Tips to Keep Your Kids Healthy During Cold and Flu Season

Fall is here with its crisp air and beautiful fall foliage. Unfortunately, fall also marks the beginning of cold and flu season.


There are plenty of things you can do to keep your kids as healthy as possible this season.

-Wash hands frequently. 

Your child is exposed to bacteria and viruses daily. Whether it’s through a favorite shared preschool toy, a bathroom faucet or a doorknob, exposure to viruses can happen quickly. The best defense is simply using soap and warm water to disinfect hands after playing outside, before meals and snacks, after bathroom visits, and after petting animals. The Centers for Disease Control and Prevention (CDC) recommends at least 10-15 seconds of hand scrubbing during each hand washing.

-Use hand sanitizer. 

When warm water and soap are not available, an alcohol-based hand sanitizer can be another effective defense to keep hands germ free. But parents should use caution, especially with young children, as hand sanitizer can be dangerous if consumed. Keep out of reach of children.

-Cough or sneeze into a tissue or into the elbow. 

Teach your child to cough or sneeze into a tissue. If a tissue isn’t available, use your elbow. Kids shouldn’t cough or sneeze into their hands as this only spreads germs more easily.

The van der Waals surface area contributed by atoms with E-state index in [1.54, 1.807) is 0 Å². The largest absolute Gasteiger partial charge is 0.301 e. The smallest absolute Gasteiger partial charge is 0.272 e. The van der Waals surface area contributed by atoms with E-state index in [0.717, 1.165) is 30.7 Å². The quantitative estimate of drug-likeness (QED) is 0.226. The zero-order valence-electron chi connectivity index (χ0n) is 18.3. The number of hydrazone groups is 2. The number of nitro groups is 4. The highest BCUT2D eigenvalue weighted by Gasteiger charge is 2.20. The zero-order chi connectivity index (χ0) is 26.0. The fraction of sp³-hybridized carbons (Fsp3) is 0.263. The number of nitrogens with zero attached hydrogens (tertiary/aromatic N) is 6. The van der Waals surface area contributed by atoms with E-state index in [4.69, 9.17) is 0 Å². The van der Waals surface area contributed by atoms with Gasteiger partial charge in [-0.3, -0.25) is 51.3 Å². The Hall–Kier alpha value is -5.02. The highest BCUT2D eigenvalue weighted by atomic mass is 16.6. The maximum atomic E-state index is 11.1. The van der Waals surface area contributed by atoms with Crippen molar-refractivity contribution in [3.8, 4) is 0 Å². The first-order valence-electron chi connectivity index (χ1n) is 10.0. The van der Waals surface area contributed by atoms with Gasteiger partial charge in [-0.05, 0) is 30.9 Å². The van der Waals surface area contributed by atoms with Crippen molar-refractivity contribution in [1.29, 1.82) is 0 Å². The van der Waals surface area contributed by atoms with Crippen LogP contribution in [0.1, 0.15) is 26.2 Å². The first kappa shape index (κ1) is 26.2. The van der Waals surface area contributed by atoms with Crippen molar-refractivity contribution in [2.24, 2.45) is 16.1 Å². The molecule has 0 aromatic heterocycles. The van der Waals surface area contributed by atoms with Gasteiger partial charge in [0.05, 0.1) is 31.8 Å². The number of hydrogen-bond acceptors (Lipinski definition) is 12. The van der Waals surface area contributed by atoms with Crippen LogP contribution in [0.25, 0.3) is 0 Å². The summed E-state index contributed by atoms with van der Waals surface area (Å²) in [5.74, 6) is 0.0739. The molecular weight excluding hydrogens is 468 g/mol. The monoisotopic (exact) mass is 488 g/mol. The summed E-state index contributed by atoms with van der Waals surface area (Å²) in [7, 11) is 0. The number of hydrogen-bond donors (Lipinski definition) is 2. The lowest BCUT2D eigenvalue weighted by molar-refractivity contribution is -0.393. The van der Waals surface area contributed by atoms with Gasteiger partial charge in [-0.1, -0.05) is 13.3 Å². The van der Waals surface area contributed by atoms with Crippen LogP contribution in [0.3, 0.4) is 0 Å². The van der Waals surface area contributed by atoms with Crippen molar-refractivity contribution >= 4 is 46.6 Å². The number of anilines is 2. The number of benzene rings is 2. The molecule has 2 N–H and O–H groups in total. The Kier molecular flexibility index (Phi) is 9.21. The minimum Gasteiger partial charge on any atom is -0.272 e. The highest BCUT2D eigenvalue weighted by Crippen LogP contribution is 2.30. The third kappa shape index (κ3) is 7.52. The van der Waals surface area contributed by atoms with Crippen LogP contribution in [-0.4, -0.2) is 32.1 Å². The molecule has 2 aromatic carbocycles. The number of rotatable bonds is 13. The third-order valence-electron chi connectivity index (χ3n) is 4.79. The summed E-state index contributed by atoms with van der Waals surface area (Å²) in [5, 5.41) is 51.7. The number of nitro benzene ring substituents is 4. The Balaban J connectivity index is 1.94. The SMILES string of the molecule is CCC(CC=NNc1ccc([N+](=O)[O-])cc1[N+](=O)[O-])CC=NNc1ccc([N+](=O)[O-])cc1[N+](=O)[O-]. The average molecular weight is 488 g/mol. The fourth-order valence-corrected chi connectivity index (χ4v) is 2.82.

-Teach young kids how to blow their noses. 

Encourage little ones to avoid putting their fingers in their noses and teach them to use a tissue as soon as they are old enough. Throw away tissues immediately after each use.`

-Drink more water. 

Staying hydrated can help your body fight viruses.  Plenty of water also helps to keep mucous thin, making it easier to cough up or blow from the nose.

-Eat a healthy diet. 

Kids might not like fruits and vegetables, but they can help fight illness. Making sure your child is getting the proper nutrients and vitamins can help boost the immune system.

-Get a good night’s sleep. 

Studies show that poor sleepers became sick more often. Make sure you child gets the recommended hours of sleep each night.

-Disinfect your house.

No one enjoys scrubbing countertops and toilets, but doing so can reduce the number of germs in your house. Be sure you are disinfecting toys and household surfaces, especially kitchens and bathrooms.

-Avoid people who are sick.

This seems obvious, but it might be necessary to “quarantine” household members who become sick to avoid spreading the illness to others in the house, especially young children. Also, make sure your child stays home from school if he or she is sick.